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ZPP Conference in the European Parliament “Posting workers and Mobility Package – the challenges for enterprises from East-Central Europe”


ZPP Conference in the European Parliament “Posting workers and Mobility Package – the challenges for enterprises from East-Central Europe”

Revision of the rules regulating posting workers has caused strong political disagreement in the European Union. It concerns the vision of the future of the EU and the deepening differences in functioning in the European market in accordance with the principles of competitiveness.

The data presented during the debate “Posting workers and Mobility Package – the challenges for the enterprises from East-Central Europe” organised in Brussels by the Members of The European Parliament: professor Zdzisław Krasnodębski and Angel Djambazki in cooperation with ZPP, contradict the often-used arguments of unfair competitiveness and lowering wages by companies from the region of East-Central Europe.

The results of the research carried out by Bruegel Netherlands Institute of International Relations Clingendael and experts from the Labour Mobility Initiative deflate the political reports about social dumping and unfair competitiveness of East-Central European countries.

Zsolt Darvas from Bruegel – the Brussels-based economic think tank – noticed: “Posted workers constitute a small percentage of all of the participants of the labour market in the European Union. Only a minor part of them come from East Europe. The issue of grey zone in the labour market is much more vital.”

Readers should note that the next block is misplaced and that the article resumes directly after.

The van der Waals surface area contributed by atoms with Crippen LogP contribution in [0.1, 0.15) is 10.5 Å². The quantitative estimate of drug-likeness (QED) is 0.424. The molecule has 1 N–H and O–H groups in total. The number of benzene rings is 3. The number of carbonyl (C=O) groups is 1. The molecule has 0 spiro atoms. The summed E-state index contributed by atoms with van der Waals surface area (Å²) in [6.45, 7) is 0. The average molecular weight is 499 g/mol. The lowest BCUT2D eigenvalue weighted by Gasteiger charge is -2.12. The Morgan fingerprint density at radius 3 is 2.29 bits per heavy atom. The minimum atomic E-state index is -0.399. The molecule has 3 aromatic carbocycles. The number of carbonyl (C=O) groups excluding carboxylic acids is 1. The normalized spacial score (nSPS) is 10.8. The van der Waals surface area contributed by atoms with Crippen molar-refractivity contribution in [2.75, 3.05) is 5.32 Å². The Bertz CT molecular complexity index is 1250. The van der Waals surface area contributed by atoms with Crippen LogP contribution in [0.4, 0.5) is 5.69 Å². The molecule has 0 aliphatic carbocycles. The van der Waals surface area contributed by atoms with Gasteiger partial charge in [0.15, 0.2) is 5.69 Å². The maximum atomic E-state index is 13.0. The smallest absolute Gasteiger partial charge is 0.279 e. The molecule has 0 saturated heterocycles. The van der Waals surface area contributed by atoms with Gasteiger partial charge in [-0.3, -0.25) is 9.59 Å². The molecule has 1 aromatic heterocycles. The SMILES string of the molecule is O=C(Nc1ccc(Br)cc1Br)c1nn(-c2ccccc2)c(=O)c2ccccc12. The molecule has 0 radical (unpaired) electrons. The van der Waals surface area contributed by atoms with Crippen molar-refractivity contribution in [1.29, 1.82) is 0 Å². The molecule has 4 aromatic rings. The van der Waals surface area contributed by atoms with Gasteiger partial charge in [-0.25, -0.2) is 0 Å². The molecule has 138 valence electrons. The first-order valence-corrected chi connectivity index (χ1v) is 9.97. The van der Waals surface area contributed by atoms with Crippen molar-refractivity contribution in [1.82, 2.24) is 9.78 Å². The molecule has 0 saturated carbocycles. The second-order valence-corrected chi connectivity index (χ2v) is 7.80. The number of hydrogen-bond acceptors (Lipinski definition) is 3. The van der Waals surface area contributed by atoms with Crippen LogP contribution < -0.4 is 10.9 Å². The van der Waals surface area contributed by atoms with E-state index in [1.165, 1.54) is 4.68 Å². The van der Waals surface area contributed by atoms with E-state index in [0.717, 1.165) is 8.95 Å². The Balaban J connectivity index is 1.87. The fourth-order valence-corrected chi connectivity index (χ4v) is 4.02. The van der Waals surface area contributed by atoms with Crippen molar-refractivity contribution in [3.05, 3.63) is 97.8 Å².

Chart: Posting workers according to the wage ranges in 2015. Percentage share in relation to particular countries.

Zsolt Darvas has also emphasised that import of goods, offshoring and labour mobility have much stronger impact on the work places, wages and social conditions in the countries with high wages. If the “the same wage in the same place” resolution is to be introduced, the next step should comprise implementing tariff on goods brought from the EU countries with lower wages, and establishing barriers for the lower-wages countries in offshoring production in the EU countries.

PhD Marcin Kiełbasa from Labour Mobility Initiative agrees with the Bruegel expert. He also highlights that separating facts from fiction and introducing legislative initiatives which would really ensure proper functioning of the European labour market should be the priorities. Posted workers do not take away work places because of lower costs of their work but due to the competitiveness of their services. Also the argument of social dumping is wrong. It is clearly proved in the research of PhD Marek Benio – costs of posting work to the receiving country are higher by even 29% than in the sending country.

Emma Hadrovic from the Danish Road Freight Organisation ITD presented examples from the transport industry. She debunked another myth – posting workers isn’t a challenge only for entrepreneurs and employers from East-Central Europe but for all entrepreneurs providing service in the European Union. The main challenges concerning the changes proposed by the European Commission highlighted by the Danish Organisation were: maintaining the principle of proportionality in legislation, counterproductive and not transparent regulations usage of which would not ameliorate the market; quite the contrary – it would stop its foregoing effective functioning at the same time lowering the competitiveness of European enterprises in the global market.

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